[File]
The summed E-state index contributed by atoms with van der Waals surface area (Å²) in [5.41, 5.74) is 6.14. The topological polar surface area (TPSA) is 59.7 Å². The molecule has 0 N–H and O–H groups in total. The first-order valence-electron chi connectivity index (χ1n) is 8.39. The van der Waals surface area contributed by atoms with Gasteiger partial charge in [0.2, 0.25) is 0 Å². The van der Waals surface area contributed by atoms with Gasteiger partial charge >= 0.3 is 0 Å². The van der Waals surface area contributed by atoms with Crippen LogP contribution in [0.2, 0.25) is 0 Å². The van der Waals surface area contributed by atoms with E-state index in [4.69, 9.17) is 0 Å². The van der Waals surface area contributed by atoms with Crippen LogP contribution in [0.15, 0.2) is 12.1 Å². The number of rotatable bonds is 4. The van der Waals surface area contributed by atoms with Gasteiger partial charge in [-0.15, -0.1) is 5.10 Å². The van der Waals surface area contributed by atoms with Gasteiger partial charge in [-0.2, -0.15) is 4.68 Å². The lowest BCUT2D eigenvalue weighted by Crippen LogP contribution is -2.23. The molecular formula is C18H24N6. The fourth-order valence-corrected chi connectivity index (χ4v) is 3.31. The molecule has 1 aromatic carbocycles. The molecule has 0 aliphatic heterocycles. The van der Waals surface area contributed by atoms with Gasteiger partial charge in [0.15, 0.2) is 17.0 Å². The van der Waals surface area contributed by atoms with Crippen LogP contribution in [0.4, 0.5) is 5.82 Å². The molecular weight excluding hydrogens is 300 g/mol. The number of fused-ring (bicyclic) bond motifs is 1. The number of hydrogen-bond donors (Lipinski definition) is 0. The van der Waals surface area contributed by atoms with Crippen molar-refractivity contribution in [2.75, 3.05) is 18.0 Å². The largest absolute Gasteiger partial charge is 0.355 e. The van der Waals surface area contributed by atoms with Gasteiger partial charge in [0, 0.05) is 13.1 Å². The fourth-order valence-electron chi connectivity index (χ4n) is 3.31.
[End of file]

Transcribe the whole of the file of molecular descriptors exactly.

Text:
The summed E-state index contributed by atoms with van der Waals surface area (Å²) in [5.41, 5.74) is 6.14. The topological polar surface area (TPSA) is 59.7 Å². The molecule has 0 N–H and O–H groups in total. The first-order valence-electron chi connectivity index (χ1n) is 8.39. The van der Waals surface area contributed by atoms with Gasteiger partial charge in [0.2, 0.25) is 0 Å². The van der Waals surface area contributed by atoms with Gasteiger partial charge >= 0.3 is 0 Å². The van der Waals surface area contributed by atoms with Crippen LogP contribution in [0.2, 0.25) is 0 Å². The van der Waals surface area contributed by atoms with E-state index in [4.69, 9.17) is 0 Å². The van der Waals surface area contributed by atoms with Crippen LogP contribution in [0.15, 0.2) is 12.1 Å². The number of rotatable bonds is 4. The van der Waals surface area contributed by atoms with Gasteiger partial charge in [-0.15, -0.1) is 5.10 Å². The van der Waals surface area contributed by atoms with Gasteiger partial charge in [-0.2, -0.15) is 4.68 Å². The lowest BCUT2D eigenvalue weighted by Crippen LogP contribution is -2.23. The molecular formula is C18H24N6. The fourth-order valence-corrected chi connectivity index (χ4v) is 3.31. The molecule has 1 aromatic carbocycles. The molecule has 0 aliphatic heterocycles. The van der Waals surface area contributed by atoms with Gasteiger partial charge in [0.15, 0.2) is 17.0 Å². The van der Waals surface area contributed by atoms with Crippen LogP contribution in [0.4, 0.5) is 5.82 Å². The molecular weight excluding hydrogens is 300 g/mol. The number of fused-ring (bicyclic) bond motifs is 1. The number of hydrogen-bond donors (Lipinski definition) is 0. The van der Waals surface area contributed by atoms with Crippen molar-refractivity contribution in [2.75, 3.05) is 18.0 Å². The largest absolute Gasteiger partial charge is 0.355 e. The van der Waals surface area contributed by atoms with Gasteiger partial charge in [0, 0.05) is 13.1 Å². The fourth-order valence-electron chi connectivity index (χ4n) is 3.31.